Reese Witherspoon’s Draper James slammed after 1m teachers apply for free dresses… but only 250 get one
It was a giveaway with the best of intentions – free dresses to uplift the spirits of teachers attempting to teach from home, amid the upheaval of the coronavirus epidemic.
But Reese Witherspoon’s Draper James company is under fire for misleading educators, after just 250 of the more than one million who submitted their details were sent a free dress.
In an Instagram post announcing the giveaway, the clothing company explained that they wanted to ‘say thank you’ to the teachers ‘working harder than ever to educate out children.’
Up for grabs: Reese Witherspoon is seen in a dress from her Draper James account; the firm has been slammed after nearly 1m teachers applied for free dresses but only 250 got one
Post: The giveaway was advertised on Instagram, with many saying they wrongly thought everyone who applied would get a dress
The post continued: ‘To show our gratitude, Draper James would like to give teachers a free dress.’
While the post referred to ‘winners’, it was not make completely clear that the dresses were in limited supply.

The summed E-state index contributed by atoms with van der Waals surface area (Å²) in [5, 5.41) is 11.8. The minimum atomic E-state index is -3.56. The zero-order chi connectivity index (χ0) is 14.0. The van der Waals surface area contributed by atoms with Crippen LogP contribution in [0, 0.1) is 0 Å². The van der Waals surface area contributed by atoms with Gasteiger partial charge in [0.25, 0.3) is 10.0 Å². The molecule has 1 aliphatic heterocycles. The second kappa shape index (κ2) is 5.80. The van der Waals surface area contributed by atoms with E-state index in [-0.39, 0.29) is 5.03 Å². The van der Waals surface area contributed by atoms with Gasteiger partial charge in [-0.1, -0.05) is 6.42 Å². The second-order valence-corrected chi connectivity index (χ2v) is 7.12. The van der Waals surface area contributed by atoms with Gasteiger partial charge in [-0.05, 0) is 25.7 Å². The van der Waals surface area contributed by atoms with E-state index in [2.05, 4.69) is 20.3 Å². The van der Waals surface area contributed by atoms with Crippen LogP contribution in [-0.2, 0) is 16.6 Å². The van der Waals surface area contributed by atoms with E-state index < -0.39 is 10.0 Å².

Teachers shared the post far and wide, encouraging their peers to grab a dress.
Not happy: Teachers complained they had been misled, one even commented ‘great way to capitalize on a pandemic’
No luck: Teachers flooded Instagram with their issues, after not getting a dress
Those who applied were directed to an online form, where as part of the questions they had to submit their school ID.
Here it was stated that the giveaway was ‘while stocks last’, but not how many dresses were available.
By the time applications closed, nearly a million teachers had filled in the form – with just 250 successful.
According to an article in the New York Times, the number of applicants was around seven times the total number of dresses Draper James sold in 2019.
Follow up: After the competition ended, Draper James explained there were only 250 dresses
Unsuccessful applicants were sent discount codes for the website, which sells multiple dresses around the $135 mark.
Flooding Draper James’ Instagram with complaints, teachers said it hadn’t been clear that the post was advertising a competition – and they had expected to receive a dress.
One even wrote ‘Great way to capitalize on a pandemic.’
Another complained: ‘Out of 535 teachers on a social media page on FB, not even one got a free Draper James dress! What in the what?’
After the competition ended, Draper James wrote ion Instagram: ‘We were so excited to reward 250 teachers across the United States with a free dress. We love educators all over the world for what they do everyday, but especially right now.’